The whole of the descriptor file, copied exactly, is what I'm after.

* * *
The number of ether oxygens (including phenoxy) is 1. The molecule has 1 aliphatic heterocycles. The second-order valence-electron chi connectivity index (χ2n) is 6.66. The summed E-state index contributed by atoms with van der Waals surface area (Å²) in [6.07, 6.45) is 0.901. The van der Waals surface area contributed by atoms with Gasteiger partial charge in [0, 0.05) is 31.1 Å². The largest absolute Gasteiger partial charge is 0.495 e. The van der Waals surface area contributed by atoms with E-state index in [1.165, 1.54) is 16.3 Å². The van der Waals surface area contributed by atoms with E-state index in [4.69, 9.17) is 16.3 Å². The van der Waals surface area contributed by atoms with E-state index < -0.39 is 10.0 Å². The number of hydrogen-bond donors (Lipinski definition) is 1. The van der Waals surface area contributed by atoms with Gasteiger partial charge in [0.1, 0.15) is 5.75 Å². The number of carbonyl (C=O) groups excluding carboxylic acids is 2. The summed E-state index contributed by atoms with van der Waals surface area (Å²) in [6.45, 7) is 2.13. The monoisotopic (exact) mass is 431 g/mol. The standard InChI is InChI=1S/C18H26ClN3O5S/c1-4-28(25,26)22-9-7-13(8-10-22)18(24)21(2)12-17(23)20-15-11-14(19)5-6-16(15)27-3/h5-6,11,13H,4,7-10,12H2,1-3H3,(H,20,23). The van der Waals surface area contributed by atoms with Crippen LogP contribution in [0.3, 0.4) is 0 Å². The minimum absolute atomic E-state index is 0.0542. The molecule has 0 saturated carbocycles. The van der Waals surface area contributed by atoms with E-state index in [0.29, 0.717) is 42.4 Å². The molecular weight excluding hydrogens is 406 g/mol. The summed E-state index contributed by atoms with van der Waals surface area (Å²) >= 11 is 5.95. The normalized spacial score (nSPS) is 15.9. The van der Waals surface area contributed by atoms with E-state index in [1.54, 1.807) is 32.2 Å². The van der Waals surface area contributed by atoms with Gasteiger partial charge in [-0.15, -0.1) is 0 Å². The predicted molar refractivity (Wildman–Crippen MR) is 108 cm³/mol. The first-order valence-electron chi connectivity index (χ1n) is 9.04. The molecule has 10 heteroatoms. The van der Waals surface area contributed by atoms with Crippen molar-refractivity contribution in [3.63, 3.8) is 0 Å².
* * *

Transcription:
The number of ether oxygens (including phenoxy) is 1. The molecule has 1 aliphatic heterocycles. The second-order valence-electron chi connectivity index (χ2n) is 6.66. The summed E-state index contributed by atoms with van der Waals surface area (Å²) in [6.07, 6.45) is 0.901. The van der Waals surface area contributed by atoms with Gasteiger partial charge in [0, 0.05) is 31.1 Å². The largest absolute Gasteiger partial charge is 0.495 e. The van der Waals surface area contributed by atoms with E-state index in [1.165, 1.54) is 16.3 Å². The van der Waals surface area contributed by atoms with E-state index in [4.69, 9.17) is 16.3 Å². The van der Waals surface area contributed by atoms with E-state index < -0.39 is 10.0 Å². The number of hydrogen-bond donors (Lipinski definition) is 1. The van der Waals surface area contributed by atoms with Gasteiger partial charge in [0.1, 0.15) is 5.75 Å². The number of carbonyl (C=O) groups excluding carboxylic acids is 2. The summed E-state index contributed by atoms with van der Waals surface area (Å²) in [6.45, 7) is 2.13. The monoisotopic (exact) mass is 431 g/mol. The standard InChI is InChI=1S/C18H26ClN3O5S/c1-4-28(25,26)22-9-7-13(8-10-22)18(24)21(2)12-17(23)20-15-11-14(19)5-6-16(15)27-3/h5-6,11,13H,4,7-10,12H2,1-3H3,(H,20,23). The van der Waals surface area contributed by atoms with Crippen LogP contribution in [0.3, 0.4) is 0 Å². The minimum absolute atomic E-state index is 0.0542. The molecule has 0 saturated carbocycles. The van der Waals surface area contributed by atoms with E-state index in [0.29, 0.717) is 42.4 Å². The molecular weight excluding hydrogens is 406 g/mol. The summed E-state index contributed by atoms with van der Waals surface area (Å²) >= 11 is 5.95. The normalized spacial score (nSPS) is 15.9. The van der Waals surface area contributed by atoms with E-state index in [1.54, 1.807) is 32.2 Å². The van der Waals surface area contributed by atoms with Gasteiger partial charge in [-0.15, -0.1) is 0 Å². The predicted molar refractivity (Wildman–Crippen MR) is 108 cm³/mol. The first-order valence-electron chi connectivity index (χ1n) is 9.04. The molecule has 10 heteroatoms. The van der Waals surface area contributed by atoms with Crippen molar-refractivity contribution in [3.63, 3.8) is 0 Å².